We finally got this great mash-up Hong Kong director, Ronny Yu, who’d done my favorite Chucky, Bride of Chucky. He had his own ideas. It almost looks like a graphic novel if you watch it. It’s a great mash-up. I knew I was in good hands but until I saw it, I didn’t know how good it was. It’s really a good little movie. I didn’t know how good it was going to be so I’m kind of glad that that’s my last Nightmare film. I don’t think I could top that and I’m too old now.
But it’s not just make-up. You’re sticking your head out of a TV. You’re coming out of a waterbed. You’ve got arms coming out of your head. All along the way, were those a lot of tough shoots?
They were but it has to do with the spacing and what else I was doing. I’m coming up on 80 movies now and that’s not counting four television series and 100 guest star roles. I get tired like anybody else. I love the franchise. Freddy’s been good for me. Freddy made me international. I’ve done 14 or 15 movies in Europe now. Freddy and V made me international, so I have great respect for the genre, but yeah, I barely made it.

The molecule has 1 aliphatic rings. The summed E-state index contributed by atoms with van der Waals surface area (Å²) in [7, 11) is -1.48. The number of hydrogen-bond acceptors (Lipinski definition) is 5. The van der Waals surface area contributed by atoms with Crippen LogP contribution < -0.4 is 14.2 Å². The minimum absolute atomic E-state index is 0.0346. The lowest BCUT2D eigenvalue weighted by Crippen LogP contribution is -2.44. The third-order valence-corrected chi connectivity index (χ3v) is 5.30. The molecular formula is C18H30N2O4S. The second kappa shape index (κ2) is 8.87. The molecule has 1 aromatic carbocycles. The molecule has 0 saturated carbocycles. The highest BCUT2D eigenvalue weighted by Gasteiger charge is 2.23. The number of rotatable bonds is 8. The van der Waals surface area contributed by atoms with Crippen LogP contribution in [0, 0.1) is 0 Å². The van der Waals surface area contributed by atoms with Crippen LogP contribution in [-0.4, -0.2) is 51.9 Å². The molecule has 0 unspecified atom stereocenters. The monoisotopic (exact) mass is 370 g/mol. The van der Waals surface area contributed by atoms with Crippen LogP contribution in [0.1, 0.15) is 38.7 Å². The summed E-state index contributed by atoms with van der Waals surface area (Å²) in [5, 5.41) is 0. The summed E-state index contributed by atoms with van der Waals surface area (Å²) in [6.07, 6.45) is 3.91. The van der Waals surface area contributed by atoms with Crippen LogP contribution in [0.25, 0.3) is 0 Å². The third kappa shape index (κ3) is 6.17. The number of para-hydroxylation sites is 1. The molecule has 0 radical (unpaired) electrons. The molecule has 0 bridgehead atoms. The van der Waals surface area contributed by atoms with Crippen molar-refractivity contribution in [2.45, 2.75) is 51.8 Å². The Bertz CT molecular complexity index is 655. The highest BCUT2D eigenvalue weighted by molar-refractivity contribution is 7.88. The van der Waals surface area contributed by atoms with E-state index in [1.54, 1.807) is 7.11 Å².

I remember the second or third week of part four, Renny [Harlin] was the first time I’d ever worked with video assist. We were at the junkyard, and Renny showed me the rough assemblage of the junkyard sequence. I had a blanket on and was having a cup of soup. Renny knew that I was running out of energy. So by seeing that rough cut, I got my second wind but I was dragging tail.
I didn’t want to do part five because I had just finished another movie. I met Stephen Hopkins, who’s like the handsomest man in Hollywood, at a Thai restaurant in Culver City. Stephen was doing storyboards and he’s such a great illustrator that I just said, “Take me now.” He goes, “I want this whole sequence to be like M.C. Escher.” I went oh, perfect for a dream sequence, I get it. That’s all he had to say to me and show me his doodle on a napkin, and I was hooked.